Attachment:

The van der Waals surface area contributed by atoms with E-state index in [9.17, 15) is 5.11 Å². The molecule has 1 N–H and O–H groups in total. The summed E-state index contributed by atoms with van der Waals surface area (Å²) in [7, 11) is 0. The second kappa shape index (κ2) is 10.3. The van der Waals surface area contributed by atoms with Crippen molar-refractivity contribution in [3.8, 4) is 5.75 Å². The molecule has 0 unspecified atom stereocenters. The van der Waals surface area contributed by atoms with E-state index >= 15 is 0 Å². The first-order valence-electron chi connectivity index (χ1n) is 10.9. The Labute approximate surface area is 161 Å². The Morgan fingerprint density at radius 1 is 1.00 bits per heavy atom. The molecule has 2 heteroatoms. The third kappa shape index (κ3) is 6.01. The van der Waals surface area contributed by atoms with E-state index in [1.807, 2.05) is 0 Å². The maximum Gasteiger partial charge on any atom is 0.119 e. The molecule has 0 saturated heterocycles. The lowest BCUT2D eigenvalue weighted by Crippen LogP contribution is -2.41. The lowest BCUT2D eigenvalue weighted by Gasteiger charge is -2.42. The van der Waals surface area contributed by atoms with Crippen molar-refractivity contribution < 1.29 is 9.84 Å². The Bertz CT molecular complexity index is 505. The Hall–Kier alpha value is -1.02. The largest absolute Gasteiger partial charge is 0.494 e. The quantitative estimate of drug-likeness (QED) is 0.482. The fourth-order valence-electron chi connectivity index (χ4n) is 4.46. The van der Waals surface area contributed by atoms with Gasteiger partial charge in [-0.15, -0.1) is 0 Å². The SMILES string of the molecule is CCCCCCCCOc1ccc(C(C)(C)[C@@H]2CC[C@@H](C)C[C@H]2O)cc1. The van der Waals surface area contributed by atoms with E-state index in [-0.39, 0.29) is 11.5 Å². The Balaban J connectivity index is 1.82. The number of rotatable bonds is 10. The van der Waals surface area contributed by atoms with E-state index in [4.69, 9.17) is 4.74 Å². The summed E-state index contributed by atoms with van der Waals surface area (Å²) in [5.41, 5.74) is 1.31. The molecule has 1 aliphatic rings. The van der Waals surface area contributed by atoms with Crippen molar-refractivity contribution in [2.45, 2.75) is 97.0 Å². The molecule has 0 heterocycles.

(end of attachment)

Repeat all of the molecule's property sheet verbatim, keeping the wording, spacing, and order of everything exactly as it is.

The van der Waals surface area contributed by atoms with E-state index in [9.17, 15) is 5.11 Å². The molecule has 1 N–H and O–H groups in total. The summed E-state index contributed by atoms with van der Waals surface area (Å²) in [7, 11) is 0. The second kappa shape index (κ2) is 10.3. The van der Waals surface area contributed by atoms with Crippen molar-refractivity contribution in [3.8, 4) is 5.75 Å². The molecule has 0 unspecified atom stereocenters. The van der Waals surface area contributed by atoms with E-state index >= 15 is 0 Å². The first-order valence-electron chi connectivity index (χ1n) is 10.9. The Labute approximate surface area is 161 Å². The Morgan fingerprint density at radius 1 is 1.00 bits per heavy atom. The molecule has 2 heteroatoms. The third kappa shape index (κ3) is 6.01. The van der Waals surface area contributed by atoms with E-state index in [1.807, 2.05) is 0 Å². The maximum Gasteiger partial charge on any atom is 0.119 e. The molecule has 0 saturated heterocycles. The lowest BCUT2D eigenvalue weighted by Crippen LogP contribution is -2.41. The lowest BCUT2D eigenvalue weighted by Gasteiger charge is -2.42. The van der Waals surface area contributed by atoms with Crippen molar-refractivity contribution < 1.29 is 9.84 Å². The Bertz CT molecular complexity index is 505. The Hall–Kier alpha value is -1.02. The largest absolute Gasteiger partial charge is 0.494 e. The quantitative estimate of drug-likeness (QED) is 0.482. The fourth-order valence-electron chi connectivity index (χ4n) is 4.46. The van der Waals surface area contributed by atoms with Gasteiger partial charge in [-0.15, -0.1) is 0 Å². The SMILES string of the molecule is CCCCCCCCOc1ccc(C(C)(C)[C@@H]2CC[C@@H](C)C[C@H]2O)cc1. The van der Waals surface area contributed by atoms with E-state index in [-0.39, 0.29) is 11.5 Å². The Balaban J connectivity index is 1.82. The number of rotatable bonds is 10. The van der Waals surface area contributed by atoms with E-state index in [4.69, 9.17) is 4.74 Å². The summed E-state index contributed by atoms with van der Waals surface area (Å²) in [5.41, 5.74) is 1.31. The molecule has 1 aliphatic rings. The van der Waals surface area contributed by atoms with Crippen molar-refractivity contribution in [2.45, 2.75) is 97.0 Å². The molecule has 0 heterocycles.